If greenhouse gas emissions continue to rise, global warming could mean the near extinction of polar bears by the end of the century.
In a study published Monday in Nature Climate Change, researchers looked at the greatest threat facing polar bears today: the gradual disappearance of their habitat, the ice pack, from which they catch the seals they need for their food.
The polar bear, which lives in Arctic regions where temperatures can drop as low as -40°C in winter, can fast for months, especially during the summer when the ice pack melts every year.
However, because of global warming, which is twice as fast in the Arctic, the absence of ice is lasting longer and longer. Unable to find another food source as rich as seals in their environment, more and more hungry polar bears are already venturing far from their territory, near inhabited areas.
The melting ice pack is a particular challenge for females, who enter their dens in the fall to give birth in mid-winter and emerge in the spring with their cubs.
"They must then catch enough seals to store enough fat and produce enough milk to feed their cubs throughout the summer fast," Steven Amstrup, one of the authors of the study and chief scientist of the NGO Polar Bears International, told AFP.
"By estimating the maximum and minimum weight of the bears, and modelling their energy expenditure, we calculated the maximum number of fasting days a polar bear can endure before adult and pup survival rates begin to decline," added Peter Molnar of the University of Toronto.
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For example, a male in the Hudson Bay sub-population that weighs 20% less than normal at the start of the fast would survive only 125 days, compared to 200 days today.
The approximately 25,000 polar bears are divided into 19 distinct sub-populations in Canada, Alaska, Siberia, Svalbard and Greenland. According to the study released on Monday, these groups will not all be affected at the same rate.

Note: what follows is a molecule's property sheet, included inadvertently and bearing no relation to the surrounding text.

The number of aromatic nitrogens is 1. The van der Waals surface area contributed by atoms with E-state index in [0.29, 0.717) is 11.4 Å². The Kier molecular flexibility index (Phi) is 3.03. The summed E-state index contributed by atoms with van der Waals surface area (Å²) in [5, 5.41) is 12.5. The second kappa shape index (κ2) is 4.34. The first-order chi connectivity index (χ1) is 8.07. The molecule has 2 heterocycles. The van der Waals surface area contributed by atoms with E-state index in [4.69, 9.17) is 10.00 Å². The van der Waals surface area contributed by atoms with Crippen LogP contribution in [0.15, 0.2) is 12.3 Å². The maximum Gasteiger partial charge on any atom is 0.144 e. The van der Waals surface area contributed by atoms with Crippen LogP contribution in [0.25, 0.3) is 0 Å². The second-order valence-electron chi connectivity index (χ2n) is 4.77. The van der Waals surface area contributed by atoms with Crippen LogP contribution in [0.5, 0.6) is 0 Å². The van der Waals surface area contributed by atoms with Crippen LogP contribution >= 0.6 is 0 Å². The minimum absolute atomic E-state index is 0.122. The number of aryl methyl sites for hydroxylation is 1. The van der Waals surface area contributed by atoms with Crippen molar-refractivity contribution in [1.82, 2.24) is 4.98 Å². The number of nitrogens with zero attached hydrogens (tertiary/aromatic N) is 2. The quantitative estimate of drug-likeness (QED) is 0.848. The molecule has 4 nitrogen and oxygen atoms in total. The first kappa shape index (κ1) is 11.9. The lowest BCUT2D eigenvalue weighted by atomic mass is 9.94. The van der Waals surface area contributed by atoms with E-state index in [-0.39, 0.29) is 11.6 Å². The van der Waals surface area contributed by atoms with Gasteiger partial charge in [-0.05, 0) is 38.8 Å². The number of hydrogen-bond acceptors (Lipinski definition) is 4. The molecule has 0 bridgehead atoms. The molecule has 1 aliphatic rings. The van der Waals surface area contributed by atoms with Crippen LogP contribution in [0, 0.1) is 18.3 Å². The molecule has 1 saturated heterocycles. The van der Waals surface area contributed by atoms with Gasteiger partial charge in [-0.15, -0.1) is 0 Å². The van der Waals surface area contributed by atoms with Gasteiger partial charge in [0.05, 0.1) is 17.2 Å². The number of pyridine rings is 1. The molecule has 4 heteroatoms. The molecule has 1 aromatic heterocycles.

However, if greenhouse gas emissions continue at the same rate as today, "the drop in reproduction and survival will jeopardize the persistence of almost all sub-populations by 2100," the researchers concluded. With the possible exception of Queen Elizabeth Islands, noted Amstrup.
Even if warming remained limited to 2.4°C compared to pre-industrial levels - almost half a degree above the Paris Agreement target - this "would not guarantee saving polar bears in the long term," the scientist insists.
"If by magic, even with rising temperatures, the ice pack were to hold, it would probably be okay for polar bears. But their habitat is literally melting as temperatures rise," he added.
The planet's temperature has risen by more than 1°C since pre-industrial times, already leading to an increase in heat waves, droughts and floods. While the current commitments will lead to a world at +3°C, these extreme weather events are set to get worse with each additional half degree.
Classifying polar bears as "critically endangered" on the famous International Union for Conservation of Nature (IUCN) Red List, which considers them only "vulnerable," would probably change nothing in the dire fate of the Arctic animal.
Many of the endangered species are endangered because of poaching or direct destruction of their habitat by humans. But "you can't build a fence to protect polar bears from rising temperatures," said the Polar Bears International scientist.
To save the species, some people are talking about reintroducing animals bred in captivity, or even moving them to the Antarctic. Not feasible, according to Amstrup. "We may have to consider killing the last polar bears, instead of letting them starve to death," he said.
The Brussels Times